It’s the first weekend of April and for the third year straight that meant a trek to Lynchburg, TN for The Oak Barrel Half Marathon. In 2014 it was my first half marathon, ran with a good friend and at the finish you might have thought we had won it from the celebration. Last year we went back with a large contingent of friends and once again triumphed over the course and the infamous Whiskey Hill. Now for this year’s edition which was full of inspiration.
While the group that showed up was smaller than last year, we still made a splash on Middle Tennessee. The six runners plus family I’m pretty sure left a lasting impression at the Jack Daniels Distillery from bottle problems to the weird JD statue incident to improper use of an electronic devise. From there it was on to the Hampton Inn in Fayetteville, Tennessee which I would highly recommend. For the price, it is one of the nicest places I have stayed. I will not use this blog to post negative things so lets just say the national chain eating establishment next to the hotel should be avoided at all cost.
Onto the race… It was honestly a picture perfect day for a race, 45 degrees and sunny at start time. Who could ask for any better at the start of spring in Tennessee? Being on the mend from the devastating Man Cold, I was unsure of what the day would hold but today was also dear Lilyan’s birthday so I had to try hard. The other’s that had traveled to run with me also each had there own things they were there to do… James II wanted to run a sub 2 hour half, Kelly wanted to complete her first ever half, Joie hadn’t gotten to train like she had hoped but was going to give it a go, Jackie was out to have fun, be with friends, take pictures and find interesting people and Leah Anne, well she was about to prove how tough she really was.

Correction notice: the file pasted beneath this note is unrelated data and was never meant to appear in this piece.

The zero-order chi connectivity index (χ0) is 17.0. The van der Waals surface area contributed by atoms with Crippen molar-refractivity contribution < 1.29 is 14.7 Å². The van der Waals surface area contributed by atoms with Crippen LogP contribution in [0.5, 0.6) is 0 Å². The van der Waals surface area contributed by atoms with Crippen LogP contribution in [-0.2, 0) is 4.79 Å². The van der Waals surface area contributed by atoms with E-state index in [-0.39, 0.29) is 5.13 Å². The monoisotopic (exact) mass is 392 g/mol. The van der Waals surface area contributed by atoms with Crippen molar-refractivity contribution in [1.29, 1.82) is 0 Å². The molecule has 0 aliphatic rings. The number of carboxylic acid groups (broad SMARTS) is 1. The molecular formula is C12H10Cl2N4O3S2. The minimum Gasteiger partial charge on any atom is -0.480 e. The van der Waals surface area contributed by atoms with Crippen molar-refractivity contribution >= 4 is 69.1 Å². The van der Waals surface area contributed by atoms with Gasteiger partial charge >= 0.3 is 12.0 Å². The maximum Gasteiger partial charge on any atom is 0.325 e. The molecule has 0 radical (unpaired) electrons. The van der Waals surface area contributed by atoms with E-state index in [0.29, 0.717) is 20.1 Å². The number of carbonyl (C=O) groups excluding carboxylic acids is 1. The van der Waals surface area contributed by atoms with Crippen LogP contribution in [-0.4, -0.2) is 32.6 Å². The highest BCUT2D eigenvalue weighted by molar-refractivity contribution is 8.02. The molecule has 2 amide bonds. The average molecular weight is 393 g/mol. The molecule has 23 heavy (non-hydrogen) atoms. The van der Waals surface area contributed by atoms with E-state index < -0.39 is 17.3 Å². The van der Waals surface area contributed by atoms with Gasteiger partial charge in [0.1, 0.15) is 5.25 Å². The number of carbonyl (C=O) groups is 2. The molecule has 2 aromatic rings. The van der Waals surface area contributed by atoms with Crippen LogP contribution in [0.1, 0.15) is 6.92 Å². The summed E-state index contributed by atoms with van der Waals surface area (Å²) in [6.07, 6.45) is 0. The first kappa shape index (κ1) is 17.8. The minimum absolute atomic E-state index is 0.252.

At the start we didn’t even hear the gun, just suddenly the crowd we were in shifted and started walking towards the line. Jackie was talking to a lady next to us as we broke into a run. The first mile was full of fussing with myself to slow down as the adrenaline of the day surged through everyone. The effects of the Man Cold were still with me though and I periodically had to stop for coughing fits. Still, the first mainly flat part of the course fell behind and the gradual climb towards Whiskey Hill started. Finally I was going to be smart on this hill! I kept running until my pace slowed by 2 minutes a mile and then joined almost everyone else and walked to the top. The trick was to pick up running again as soon as the top was reached, not give in to walking further.